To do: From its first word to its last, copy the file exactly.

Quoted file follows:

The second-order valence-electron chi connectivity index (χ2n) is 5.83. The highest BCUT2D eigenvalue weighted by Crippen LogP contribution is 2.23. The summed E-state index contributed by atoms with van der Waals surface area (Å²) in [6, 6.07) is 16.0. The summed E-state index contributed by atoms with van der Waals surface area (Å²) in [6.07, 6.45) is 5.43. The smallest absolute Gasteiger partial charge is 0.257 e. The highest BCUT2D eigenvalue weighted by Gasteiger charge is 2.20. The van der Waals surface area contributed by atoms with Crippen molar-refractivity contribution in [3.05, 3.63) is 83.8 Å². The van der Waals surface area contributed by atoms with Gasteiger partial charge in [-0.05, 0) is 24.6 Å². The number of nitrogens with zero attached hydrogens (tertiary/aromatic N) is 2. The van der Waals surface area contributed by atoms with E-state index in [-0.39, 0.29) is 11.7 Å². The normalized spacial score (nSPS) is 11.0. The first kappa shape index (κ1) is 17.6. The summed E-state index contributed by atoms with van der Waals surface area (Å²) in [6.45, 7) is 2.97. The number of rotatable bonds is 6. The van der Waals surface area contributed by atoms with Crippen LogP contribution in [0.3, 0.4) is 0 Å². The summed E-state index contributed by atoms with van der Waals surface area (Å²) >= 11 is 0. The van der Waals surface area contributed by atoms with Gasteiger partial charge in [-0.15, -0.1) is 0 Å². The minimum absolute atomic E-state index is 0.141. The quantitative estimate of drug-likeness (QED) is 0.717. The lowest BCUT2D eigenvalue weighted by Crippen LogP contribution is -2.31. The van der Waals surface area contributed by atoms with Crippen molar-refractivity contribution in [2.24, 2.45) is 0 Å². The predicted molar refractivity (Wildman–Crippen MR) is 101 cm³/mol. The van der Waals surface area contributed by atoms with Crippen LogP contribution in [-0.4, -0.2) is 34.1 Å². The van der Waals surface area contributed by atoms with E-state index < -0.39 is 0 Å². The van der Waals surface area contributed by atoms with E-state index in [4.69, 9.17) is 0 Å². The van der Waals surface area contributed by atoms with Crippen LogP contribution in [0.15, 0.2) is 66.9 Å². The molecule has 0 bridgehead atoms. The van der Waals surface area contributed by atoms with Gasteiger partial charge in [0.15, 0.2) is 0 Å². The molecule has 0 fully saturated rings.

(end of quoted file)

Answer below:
The second-order valence-electron chi connectivity index (χ2n) is 5.83. The highest BCUT2D eigenvalue weighted by Crippen LogP contribution is 2.23. The summed E-state index contributed by atoms with van der Waals surface area (Å²) in [6, 6.07) is 16.0. The summed E-state index contributed by atoms with van der Waals surface area (Å²) in [6.07, 6.45) is 5.43. The smallest absolute Gasteiger partial charge is 0.257 e. The highest BCUT2D eigenvalue weighted by Gasteiger charge is 2.20. The van der Waals surface area contributed by atoms with Crippen molar-refractivity contribution in [3.05, 3.63) is 83.8 Å². The van der Waals surface area contributed by atoms with Gasteiger partial charge in [-0.05, 0) is 24.6 Å². The number of nitrogens with zero attached hydrogens (tertiary/aromatic N) is 2. The van der Waals surface area contributed by atoms with E-state index in [-0.39, 0.29) is 11.7 Å². The normalized spacial score (nSPS) is 11.0. The first kappa shape index (κ1) is 17.6. The summed E-state index contributed by atoms with van der Waals surface area (Å²) in [6.45, 7) is 2.97. The number of rotatable bonds is 6. The van der Waals surface area contributed by atoms with Crippen LogP contribution in [0.3, 0.4) is 0 Å². The summed E-state index contributed by atoms with van der Waals surface area (Å²) >= 11 is 0. The van der Waals surface area contributed by atoms with Gasteiger partial charge in [-0.15, -0.1) is 0 Å². The minimum absolute atomic E-state index is 0.141. The quantitative estimate of drug-likeness (QED) is 0.717. The lowest BCUT2D eigenvalue weighted by Crippen LogP contribution is -2.31. The van der Waals surface area contributed by atoms with Crippen molar-refractivity contribution in [2.24, 2.45) is 0 Å². The predicted molar refractivity (Wildman–Crippen MR) is 101 cm³/mol. The van der Waals surface area contributed by atoms with Crippen LogP contribution in [-0.4, -0.2) is 34.1 Å². The van der Waals surface area contributed by atoms with E-state index < -0.39 is 0 Å². The van der Waals surface area contributed by atoms with E-state index in [4.69, 9.17) is 0 Å². The van der Waals surface area contributed by atoms with Crippen LogP contribution in [0.15, 0.2) is 66.9 Å². The molecule has 0 bridgehead atoms. The van der Waals surface area contributed by atoms with Gasteiger partial charge in [0.15, 0.2) is 0 Å². The molecule has 0 fully saturated rings.